But even that’s a crock, you know? That’s not reality… If I could go back in time, I would find that in its own way life was pretty complicated back then, too—even when I was 14. Our youth today know this. I am not telling you [looking at teenagers in the congregation] that somehow you have it so much easier than adults. Forget that! You’ve got your own stuff to be preoccupied with and stressed out about, and it’s every bit as real as what adults are going through.

No. These disciples weren’t so different from us. Wouldn’t it be nice if they could just stay in that upper room with the resurrected Lord—and get all their deepest questions answered? Wouldn’t it be nice if they could devote themselves completely to prayer and Bible study and evangelism? But they had to eat; they had to find a way to live while they were doing all this work for God’s kingdom.

And today’s scripture tells us that in the midst of the disciples’ work—with its accompanying stress, busy-ness, frustration, and even boredom, Jesus Christ was right there with them! This very ordinary, mundane activity became an opportunity for them to have an encounter with the living God! They hadn’t planned on this. They hadn’t expected this. And look what happened!

There’s a great song by John Lennon called “Beautiful Boy.” Some of you might have first heard it in the movie Mr. Holland’s Opus—it’s the song that Mr. Holland performs for his son. There’s a line in it that is often quoted that says, “Life is what happens when you’re busy making other plans.” And that’s true. I would only add that oftentimes God is what happens when we’re busy making other plans; Jesus Christ is what happens when you’re busy making other plans.

There’s a British website that facilitates guided prayer that I recommend to help people remember to pray at work or in the midst of their busy day. One of the questions it often asks you in preparation for prayer is, “Do I sense or know that Jesus is my traveling companion?” Isn’t that a great question? Jesus is our “traveling companion,” no matter where we are or what we’re doing. Whether we recognize it or not. When we’re out fighting the wind and the waves, vainly casting our nets, struggling without direction, Jesus is right there—never far away, within ear shot. Just over on the not-too-distant shore. Ever ready to give us what we need.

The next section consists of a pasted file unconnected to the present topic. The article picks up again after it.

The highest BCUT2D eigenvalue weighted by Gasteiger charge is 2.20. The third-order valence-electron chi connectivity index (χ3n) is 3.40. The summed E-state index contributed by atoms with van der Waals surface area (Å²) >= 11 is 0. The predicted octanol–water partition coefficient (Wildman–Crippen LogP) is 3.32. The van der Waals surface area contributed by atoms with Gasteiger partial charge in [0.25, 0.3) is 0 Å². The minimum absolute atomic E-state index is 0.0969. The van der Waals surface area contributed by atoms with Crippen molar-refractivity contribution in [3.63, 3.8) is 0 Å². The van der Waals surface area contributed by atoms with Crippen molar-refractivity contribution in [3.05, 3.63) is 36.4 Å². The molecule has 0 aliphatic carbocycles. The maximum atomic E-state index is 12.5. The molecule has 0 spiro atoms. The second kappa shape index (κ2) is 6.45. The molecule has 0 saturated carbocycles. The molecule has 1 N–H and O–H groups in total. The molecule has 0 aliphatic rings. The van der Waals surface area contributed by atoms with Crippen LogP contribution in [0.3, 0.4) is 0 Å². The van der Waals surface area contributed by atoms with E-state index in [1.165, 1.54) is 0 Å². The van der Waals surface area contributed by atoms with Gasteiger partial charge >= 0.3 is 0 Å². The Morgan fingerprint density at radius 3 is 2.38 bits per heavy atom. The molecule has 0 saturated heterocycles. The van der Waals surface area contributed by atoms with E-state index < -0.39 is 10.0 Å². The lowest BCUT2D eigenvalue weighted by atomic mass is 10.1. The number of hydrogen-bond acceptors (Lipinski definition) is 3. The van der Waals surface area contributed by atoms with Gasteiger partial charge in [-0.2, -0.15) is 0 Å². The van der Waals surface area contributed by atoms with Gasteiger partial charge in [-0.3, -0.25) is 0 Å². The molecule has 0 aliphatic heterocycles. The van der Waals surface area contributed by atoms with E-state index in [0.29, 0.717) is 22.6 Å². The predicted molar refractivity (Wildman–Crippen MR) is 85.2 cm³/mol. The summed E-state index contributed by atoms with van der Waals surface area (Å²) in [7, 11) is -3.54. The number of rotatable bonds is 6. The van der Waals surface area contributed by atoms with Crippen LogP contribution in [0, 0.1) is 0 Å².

If only we would recognize Jesus when he shows himself to us! If only we would hear his voice when he calls!

Speaking of calling, many of you know that I was approved by the Board of Ordained Ministry to be an “elder in full connection.” This was in many ways the end of an eight-year process from start to finish—from the moment I began to discern the call into pastoral ministry with the help of pastor mentor to the moment on Monday when I was approved for full ordination. In June, at Annual Conference, the bishop will place his hands on me and ordain me. I called my mom on Monday night, driving home from the Methodist Center at Simpsonwood, where I had been sequestered all day after Board interviews in the morning. I was excited to tell her the big news.

She didn’t quite get how the process works—she’s Baptist, after all. She said, “Oh… I thought you were ordained three years ago.” No, Mom, I was commissioned three years ago! Ordination is a two-part process. Oh, well…

One question I was asked during my Board interviews on Monday was the following: “How will you respond if the Board tells you today that we don’t think you’re ready yet, and you’ll have to wait another year and try again?” This is sort of a cliché question that candidates are supposed to be prepared for. I suppose if you don’t know it’s coming, it could be stressful: “Are you saying I won’t be approved?!” Regardless, it’s a question that ought to be answered with a great deal of tact—diplomacy might be one word for it… There are blunter, more colorful words for these kinds of answers, as you can imagine.

So I was prepared for the question and had even rehearsed an answer. I began by saying something like, “Of course I would be very disappointed, blah-blah-blah, but I would view it as an opportunity for growth as a pastor, blah-blah-blah…” But then something took hold of me. I said, with a passion that surprised myself, “But I’m not going anywhere! I’m not going to give up! God has called me to do this. Nothing changes that. I’m going to do this one way or another.”

In that moment I never felt more convicted about anything.

And Jesus calls every single one of us—not just those of us who are called into pastoral ministry. All of us are called by Jesus to do any number of things. God has given us our unique set of gifts, skills, and abilities, and God wants us to use them in the fulfillment of his mission in this world. Do you feel a sense of mission when you go about your work?

Frederick Buechner put it this way: “The place God calls you to is the place where your deep gladness and the world’s deep hunger meet.” When that thing that we want to do more than anything else happens to be exactly what God wants us to do—look out! I honestly believe that there’s no other way to find true and lasting happiness in this world.

I think it’s no coincidence that three times in this passage John emphasizes the abundance of this catch of fish. It’s more than the disciples could have reasonably hoped for, more than they expected, more than they thought their nets could hold. Jesus says in John 10:10, “I came that they may have life, and have it abundantly.”

Do you have this kind of life? Do you want it? Jesus is calling you.